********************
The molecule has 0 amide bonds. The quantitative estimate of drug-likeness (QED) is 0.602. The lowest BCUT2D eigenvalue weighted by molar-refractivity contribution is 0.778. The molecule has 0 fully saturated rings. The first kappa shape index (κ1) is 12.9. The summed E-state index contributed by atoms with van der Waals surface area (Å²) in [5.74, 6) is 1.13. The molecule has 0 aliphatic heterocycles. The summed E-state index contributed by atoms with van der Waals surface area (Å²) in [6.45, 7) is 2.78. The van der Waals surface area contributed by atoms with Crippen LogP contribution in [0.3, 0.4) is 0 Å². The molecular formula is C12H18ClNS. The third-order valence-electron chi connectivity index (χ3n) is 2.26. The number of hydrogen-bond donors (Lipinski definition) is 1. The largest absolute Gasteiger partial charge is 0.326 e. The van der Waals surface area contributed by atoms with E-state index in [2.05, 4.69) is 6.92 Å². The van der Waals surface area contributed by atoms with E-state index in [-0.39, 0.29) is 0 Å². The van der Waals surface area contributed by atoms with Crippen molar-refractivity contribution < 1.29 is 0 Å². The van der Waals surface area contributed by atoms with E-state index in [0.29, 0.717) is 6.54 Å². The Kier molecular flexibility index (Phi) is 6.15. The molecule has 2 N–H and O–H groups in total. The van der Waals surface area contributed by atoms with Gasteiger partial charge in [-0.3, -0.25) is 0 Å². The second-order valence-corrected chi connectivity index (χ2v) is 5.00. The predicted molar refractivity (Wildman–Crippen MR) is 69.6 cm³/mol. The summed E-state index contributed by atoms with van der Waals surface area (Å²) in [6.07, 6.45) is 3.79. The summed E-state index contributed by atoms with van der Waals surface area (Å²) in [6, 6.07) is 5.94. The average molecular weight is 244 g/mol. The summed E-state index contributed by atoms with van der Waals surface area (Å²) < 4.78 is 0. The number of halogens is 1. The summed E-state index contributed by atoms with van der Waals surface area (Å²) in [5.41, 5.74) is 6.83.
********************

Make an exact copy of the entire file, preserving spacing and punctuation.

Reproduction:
The molecule has 0 amide bonds. The quantitative estimate of drug-likeness (QED) is 0.602. The lowest BCUT2D eigenvalue weighted by molar-refractivity contribution is 0.778. The molecule has 0 fully saturated rings. The first kappa shape index (κ1) is 12.9. The summed E-state index contributed by atoms with van der Waals surface area (Å²) in [5.74, 6) is 1.13. The molecule has 0 aliphatic heterocycles. The summed E-state index contributed by atoms with van der Waals surface area (Å²) in [6.45, 7) is 2.78. The van der Waals surface area contributed by atoms with Crippen LogP contribution in [0.3, 0.4) is 0 Å². The molecular formula is C12H18ClNS. The third-order valence-electron chi connectivity index (χ3n) is 2.26. The number of hydrogen-bond donors (Lipinski definition) is 1. The largest absolute Gasteiger partial charge is 0.326 e. The van der Waals surface area contributed by atoms with E-state index in [2.05, 4.69) is 6.92 Å². The van der Waals surface area contributed by atoms with E-state index in [-0.39, 0.29) is 0 Å². The van der Waals surface area contributed by atoms with Crippen molar-refractivity contribution < 1.29 is 0 Å². The van der Waals surface area contributed by atoms with E-state index in [0.29, 0.717) is 6.54 Å². The Kier molecular flexibility index (Phi) is 6.15. The molecule has 2 N–H and O–H groups in total. The van der Waals surface area contributed by atoms with Gasteiger partial charge in [-0.3, -0.25) is 0 Å². The second-order valence-corrected chi connectivity index (χ2v) is 5.00. The predicted molar refractivity (Wildman–Crippen MR) is 69.6 cm³/mol. The summed E-state index contributed by atoms with van der Waals surface area (Å²) in [6.07, 6.45) is 3.79. The summed E-state index contributed by atoms with van der Waals surface area (Å²) in [6, 6.07) is 5.94. The average molecular weight is 244 g/mol. The summed E-state index contributed by atoms with van der Waals surface area (Å²) < 4.78 is 0. The number of halogens is 1. The summed E-state index contributed by atoms with van der Waals surface area (Å²) in [5.41, 5.74) is 6.83.